What do you do?
I create an event in the theatre, which means that I often choose the play, but not always. I conceive of the approach to putting it on stage with my colleagues: designers, choreographers and lighting designers.
I pick the actors and then I lead the team through rehearsals, where we work to bring the play alive - nothing beats rehearsals. After, we work in the theatre to apply the technical clothes to the production - the lighting, sound, staging. It's my job to make sure that everything works together, that the play lives and achieves its aim as we've understood it. Working with people towards a creative end is joyous.
How did you get the job?
I directed my first play at 17 and that was a revelation to me - an exhilaration. I went to Cambridge University, then was an assistant director at the York Theatre Royal before directing at the Royal National Theatre. I became artistic director of the Young Vic in 1993. I left in 2000 and I've since been directing plays, operas and films.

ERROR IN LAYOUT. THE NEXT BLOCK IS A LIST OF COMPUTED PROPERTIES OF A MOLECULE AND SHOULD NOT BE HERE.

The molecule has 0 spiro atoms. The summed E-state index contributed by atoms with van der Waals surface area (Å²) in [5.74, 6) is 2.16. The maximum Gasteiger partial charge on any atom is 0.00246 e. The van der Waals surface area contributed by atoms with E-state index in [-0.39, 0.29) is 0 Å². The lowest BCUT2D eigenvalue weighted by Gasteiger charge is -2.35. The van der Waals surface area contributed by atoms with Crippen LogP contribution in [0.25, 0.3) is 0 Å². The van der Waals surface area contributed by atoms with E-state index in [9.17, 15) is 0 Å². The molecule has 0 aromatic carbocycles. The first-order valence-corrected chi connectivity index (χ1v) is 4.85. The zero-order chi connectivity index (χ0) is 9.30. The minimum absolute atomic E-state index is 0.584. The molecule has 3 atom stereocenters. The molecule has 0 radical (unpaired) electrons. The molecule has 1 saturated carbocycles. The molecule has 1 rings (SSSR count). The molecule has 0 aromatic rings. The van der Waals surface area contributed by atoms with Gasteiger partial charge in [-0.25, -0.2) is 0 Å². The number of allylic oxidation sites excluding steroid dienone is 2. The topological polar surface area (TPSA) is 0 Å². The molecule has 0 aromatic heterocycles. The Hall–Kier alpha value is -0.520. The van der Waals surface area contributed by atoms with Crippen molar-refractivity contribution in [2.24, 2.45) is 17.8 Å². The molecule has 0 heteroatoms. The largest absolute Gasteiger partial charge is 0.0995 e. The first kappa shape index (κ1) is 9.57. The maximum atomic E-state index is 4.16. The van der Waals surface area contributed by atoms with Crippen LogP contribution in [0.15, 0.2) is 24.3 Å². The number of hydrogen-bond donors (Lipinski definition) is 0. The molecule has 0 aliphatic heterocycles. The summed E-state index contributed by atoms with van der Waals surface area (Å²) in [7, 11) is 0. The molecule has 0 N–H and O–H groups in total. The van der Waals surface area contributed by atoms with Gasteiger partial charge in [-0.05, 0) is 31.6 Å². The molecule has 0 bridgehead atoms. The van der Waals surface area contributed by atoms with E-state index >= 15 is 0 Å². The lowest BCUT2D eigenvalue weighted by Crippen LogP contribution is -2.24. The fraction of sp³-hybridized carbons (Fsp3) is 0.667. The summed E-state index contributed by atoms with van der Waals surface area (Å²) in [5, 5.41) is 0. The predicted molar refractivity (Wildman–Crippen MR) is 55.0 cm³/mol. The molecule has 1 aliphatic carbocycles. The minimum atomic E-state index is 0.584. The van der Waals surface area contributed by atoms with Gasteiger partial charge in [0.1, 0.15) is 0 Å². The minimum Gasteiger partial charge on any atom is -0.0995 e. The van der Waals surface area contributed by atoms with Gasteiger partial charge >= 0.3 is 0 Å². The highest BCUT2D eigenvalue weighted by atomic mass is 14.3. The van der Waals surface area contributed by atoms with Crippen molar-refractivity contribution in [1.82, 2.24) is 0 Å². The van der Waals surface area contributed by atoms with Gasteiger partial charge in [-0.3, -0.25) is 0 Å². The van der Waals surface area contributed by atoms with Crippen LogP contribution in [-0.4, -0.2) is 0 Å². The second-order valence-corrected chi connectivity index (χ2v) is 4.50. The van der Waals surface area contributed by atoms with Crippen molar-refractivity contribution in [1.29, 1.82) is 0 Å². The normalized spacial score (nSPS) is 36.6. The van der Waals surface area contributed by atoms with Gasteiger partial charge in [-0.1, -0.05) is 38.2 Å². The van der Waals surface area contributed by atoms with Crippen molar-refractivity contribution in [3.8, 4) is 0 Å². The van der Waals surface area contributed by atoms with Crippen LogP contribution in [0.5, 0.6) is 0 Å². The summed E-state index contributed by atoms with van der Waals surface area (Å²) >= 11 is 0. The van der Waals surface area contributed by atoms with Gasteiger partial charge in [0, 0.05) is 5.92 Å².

Does reality match the dream?
Not always - sometimes it's hard work and things go wrong, and people are horrible and it's not fun and doesn't feel creative. I've certainly had many, many moments of real joy and pleasure. It can be hard if the critics don't like your play.